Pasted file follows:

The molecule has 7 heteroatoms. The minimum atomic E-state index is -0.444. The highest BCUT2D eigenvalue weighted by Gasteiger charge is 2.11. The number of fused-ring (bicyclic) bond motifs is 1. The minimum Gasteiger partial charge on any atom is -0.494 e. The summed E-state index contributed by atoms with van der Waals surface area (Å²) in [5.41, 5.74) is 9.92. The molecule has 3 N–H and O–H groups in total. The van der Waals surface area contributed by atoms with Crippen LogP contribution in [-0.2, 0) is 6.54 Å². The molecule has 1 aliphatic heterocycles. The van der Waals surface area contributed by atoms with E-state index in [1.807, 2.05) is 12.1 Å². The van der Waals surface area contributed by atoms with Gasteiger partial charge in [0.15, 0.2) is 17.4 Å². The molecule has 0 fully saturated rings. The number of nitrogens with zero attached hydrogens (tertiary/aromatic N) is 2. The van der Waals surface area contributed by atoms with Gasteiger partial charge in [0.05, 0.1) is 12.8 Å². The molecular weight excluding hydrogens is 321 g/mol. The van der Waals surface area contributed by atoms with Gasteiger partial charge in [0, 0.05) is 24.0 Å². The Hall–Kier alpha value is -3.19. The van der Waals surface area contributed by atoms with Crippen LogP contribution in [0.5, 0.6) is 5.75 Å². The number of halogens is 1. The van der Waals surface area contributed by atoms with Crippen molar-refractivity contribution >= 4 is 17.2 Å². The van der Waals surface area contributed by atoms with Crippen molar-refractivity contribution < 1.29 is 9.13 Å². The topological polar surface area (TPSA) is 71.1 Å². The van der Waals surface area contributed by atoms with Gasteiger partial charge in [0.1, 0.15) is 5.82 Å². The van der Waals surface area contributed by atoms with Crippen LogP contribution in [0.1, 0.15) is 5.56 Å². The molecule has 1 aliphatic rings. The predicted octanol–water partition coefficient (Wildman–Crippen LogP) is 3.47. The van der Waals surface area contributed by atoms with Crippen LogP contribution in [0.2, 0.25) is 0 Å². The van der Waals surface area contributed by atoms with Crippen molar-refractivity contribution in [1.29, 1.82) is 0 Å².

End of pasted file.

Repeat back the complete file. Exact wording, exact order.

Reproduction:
The molecule has 7 heteroatoms. The minimum atomic E-state index is -0.444. The highest BCUT2D eigenvalue weighted by Gasteiger charge is 2.11. The number of fused-ring (bicyclic) bond motifs is 1. The minimum Gasteiger partial charge on any atom is -0.494 e. The summed E-state index contributed by atoms with van der Waals surface area (Å²) in [5.41, 5.74) is 9.92. The molecule has 3 N–H and O–H groups in total. The van der Waals surface area contributed by atoms with Crippen LogP contribution in [-0.2, 0) is 6.54 Å². The molecule has 1 aliphatic heterocycles. The van der Waals surface area contributed by atoms with E-state index in [1.807, 2.05) is 12.1 Å². The van der Waals surface area contributed by atoms with Gasteiger partial charge in [0.15, 0.2) is 17.4 Å². The molecule has 0 fully saturated rings. The number of nitrogens with zero attached hydrogens (tertiary/aromatic N) is 2. The van der Waals surface area contributed by atoms with Gasteiger partial charge in [0.05, 0.1) is 12.8 Å². The molecular weight excluding hydrogens is 321 g/mol. The van der Waals surface area contributed by atoms with Gasteiger partial charge in [0, 0.05) is 24.0 Å². The Hall–Kier alpha value is -3.19. The van der Waals surface area contributed by atoms with Crippen LogP contribution in [0.5, 0.6) is 5.75 Å². The number of halogens is 1. The van der Waals surface area contributed by atoms with Crippen molar-refractivity contribution >= 4 is 17.2 Å². The van der Waals surface area contributed by atoms with Crippen molar-refractivity contribution < 1.29 is 9.13 Å². The topological polar surface area (TPSA) is 71.1 Å². The van der Waals surface area contributed by atoms with Gasteiger partial charge in [0.1, 0.15) is 5.82 Å². The van der Waals surface area contributed by atoms with Crippen LogP contribution in [0.1, 0.15) is 5.56 Å². The molecule has 1 aliphatic rings. The predicted octanol–water partition coefficient (Wildman–Crippen LogP) is 3.47. The van der Waals surface area contributed by atoms with Crippen LogP contribution in [0.2, 0.25) is 0 Å². The van der Waals surface area contributed by atoms with Crippen molar-refractivity contribution in [1.29, 1.82) is 0 Å².